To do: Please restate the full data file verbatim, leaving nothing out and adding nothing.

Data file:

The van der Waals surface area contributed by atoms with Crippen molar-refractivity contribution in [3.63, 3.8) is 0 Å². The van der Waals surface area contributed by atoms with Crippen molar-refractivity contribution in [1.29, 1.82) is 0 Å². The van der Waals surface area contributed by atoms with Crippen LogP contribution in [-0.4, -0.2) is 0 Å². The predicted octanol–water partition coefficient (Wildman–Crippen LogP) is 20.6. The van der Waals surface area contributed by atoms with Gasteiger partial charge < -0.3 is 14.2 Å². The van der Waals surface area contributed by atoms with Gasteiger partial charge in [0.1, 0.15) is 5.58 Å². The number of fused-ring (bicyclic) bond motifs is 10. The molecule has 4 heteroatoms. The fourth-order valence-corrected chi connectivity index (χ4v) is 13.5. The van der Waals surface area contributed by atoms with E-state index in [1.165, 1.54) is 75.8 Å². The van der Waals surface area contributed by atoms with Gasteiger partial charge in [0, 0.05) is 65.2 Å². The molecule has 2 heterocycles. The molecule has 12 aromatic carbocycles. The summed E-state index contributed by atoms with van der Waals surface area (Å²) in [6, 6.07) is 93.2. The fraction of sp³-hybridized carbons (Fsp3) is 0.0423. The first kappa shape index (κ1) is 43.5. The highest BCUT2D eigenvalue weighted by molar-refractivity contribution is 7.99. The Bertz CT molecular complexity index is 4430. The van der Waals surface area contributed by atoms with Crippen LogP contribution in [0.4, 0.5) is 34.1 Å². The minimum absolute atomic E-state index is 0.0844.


The van der Waals surface area contributed by atoms with Crippen molar-refractivity contribution in [3.63, 3.8) is 0 Å². The van der Waals surface area contributed by atoms with Crippen molar-refractivity contribution in [1.29, 1.82) is 0 Å². The van der Waals surface area contributed by atoms with Crippen LogP contribution in [-0.4, -0.2) is 0 Å². The predicted octanol–water partition coefficient (Wildman–Crippen LogP) is 20.6. The van der Waals surface area contributed by atoms with Gasteiger partial charge < -0.3 is 14.2 Å². The van der Waals surface area contributed by atoms with Gasteiger partial charge in [0.1, 0.15) is 5.58 Å². The number of fused-ring (bicyclic) bond motifs is 10. The molecule has 4 heteroatoms. The fourth-order valence-corrected chi connectivity index (χ4v) is 13.5. The van der Waals surface area contributed by atoms with E-state index in [1.165, 1.54) is 75.8 Å². The van der Waals surface area contributed by atoms with Gasteiger partial charge in [0, 0.05) is 65.2 Å². The molecule has 2 heterocycles. The molecule has 12 aromatic carbocycles. The summed E-state index contributed by atoms with van der Waals surface area (Å²) in [6, 6.07) is 93.2. The fraction of sp³-hybridized carbons (Fsp3) is 0.0423. The first kappa shape index (κ1) is 43.5. The highest BCUT2D eigenvalue weighted by molar-refractivity contribution is 7.99. The Bertz CT molecular complexity index is 4430. The van der Waals surface area contributed by atoms with Crippen LogP contribution in [0.4, 0.5) is 34.1 Å². The minimum absolute atomic E-state index is 0.0844.